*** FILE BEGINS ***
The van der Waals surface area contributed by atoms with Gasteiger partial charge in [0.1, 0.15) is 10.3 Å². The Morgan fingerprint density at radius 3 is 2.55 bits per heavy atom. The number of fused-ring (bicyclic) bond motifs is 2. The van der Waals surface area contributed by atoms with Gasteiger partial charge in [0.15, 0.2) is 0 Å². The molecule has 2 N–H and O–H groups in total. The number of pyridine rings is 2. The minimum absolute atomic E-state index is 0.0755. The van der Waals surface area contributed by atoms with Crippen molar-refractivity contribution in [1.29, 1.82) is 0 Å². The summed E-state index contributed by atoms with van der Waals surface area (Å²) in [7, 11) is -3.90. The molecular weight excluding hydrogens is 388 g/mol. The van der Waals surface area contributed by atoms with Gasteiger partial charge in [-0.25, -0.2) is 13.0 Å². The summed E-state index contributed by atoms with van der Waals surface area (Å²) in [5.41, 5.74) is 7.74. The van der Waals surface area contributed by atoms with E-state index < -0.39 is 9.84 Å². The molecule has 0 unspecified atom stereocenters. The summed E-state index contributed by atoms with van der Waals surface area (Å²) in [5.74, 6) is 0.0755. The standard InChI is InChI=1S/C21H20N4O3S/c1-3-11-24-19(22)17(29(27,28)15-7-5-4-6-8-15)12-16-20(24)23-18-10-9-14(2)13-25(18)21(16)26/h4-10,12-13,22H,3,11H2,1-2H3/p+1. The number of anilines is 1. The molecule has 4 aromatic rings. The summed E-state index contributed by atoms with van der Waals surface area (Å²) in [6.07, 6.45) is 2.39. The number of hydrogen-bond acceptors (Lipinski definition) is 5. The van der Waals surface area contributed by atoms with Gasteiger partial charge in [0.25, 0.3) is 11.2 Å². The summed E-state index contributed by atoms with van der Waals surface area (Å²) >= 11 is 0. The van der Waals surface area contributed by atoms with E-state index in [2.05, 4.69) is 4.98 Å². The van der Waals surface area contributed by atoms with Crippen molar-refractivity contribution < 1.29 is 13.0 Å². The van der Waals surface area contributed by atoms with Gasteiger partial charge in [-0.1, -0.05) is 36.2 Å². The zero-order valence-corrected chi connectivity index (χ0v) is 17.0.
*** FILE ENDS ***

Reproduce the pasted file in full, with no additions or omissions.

The van der Waals surface area contributed by atoms with Gasteiger partial charge in [0.1, 0.15) is 10.3 Å². The Morgan fingerprint density at radius 3 is 2.55 bits per heavy atom. The number of fused-ring (bicyclic) bond motifs is 2. The van der Waals surface area contributed by atoms with Gasteiger partial charge in [0.15, 0.2) is 0 Å². The molecule has 2 N–H and O–H groups in total. The number of pyridine rings is 2. The minimum absolute atomic E-state index is 0.0755. The van der Waals surface area contributed by atoms with Crippen molar-refractivity contribution in [1.29, 1.82) is 0 Å². The summed E-state index contributed by atoms with van der Waals surface area (Å²) in [7, 11) is -3.90. The molecular weight excluding hydrogens is 388 g/mol. The van der Waals surface area contributed by atoms with Gasteiger partial charge in [-0.25, -0.2) is 13.0 Å². The summed E-state index contributed by atoms with van der Waals surface area (Å²) in [5.41, 5.74) is 7.74. The van der Waals surface area contributed by atoms with E-state index < -0.39 is 9.84 Å². The molecule has 0 unspecified atom stereocenters. The summed E-state index contributed by atoms with van der Waals surface area (Å²) in [5.74, 6) is 0.0755. The standard InChI is InChI=1S/C21H20N4O3S/c1-3-11-24-19(22)17(29(27,28)15-7-5-4-6-8-15)12-16-20(24)23-18-10-9-14(2)13-25(18)21(16)26/h4-10,12-13,22H,3,11H2,1-2H3/p+1. The number of anilines is 1. The molecule has 4 aromatic rings. The summed E-state index contributed by atoms with van der Waals surface area (Å²) in [6.07, 6.45) is 2.39. The number of hydrogen-bond acceptors (Lipinski definition) is 5. The van der Waals surface area contributed by atoms with Gasteiger partial charge in [0.25, 0.3) is 11.2 Å². The summed E-state index contributed by atoms with van der Waals surface area (Å²) >= 11 is 0. The van der Waals surface area contributed by atoms with E-state index in [2.05, 4.69) is 4.98 Å². The van der Waals surface area contributed by atoms with Crippen molar-refractivity contribution < 1.29 is 13.0 Å². The van der Waals surface area contributed by atoms with Gasteiger partial charge in [-0.1, -0.05) is 36.2 Å². The zero-order valence-corrected chi connectivity index (χ0v) is 17.0.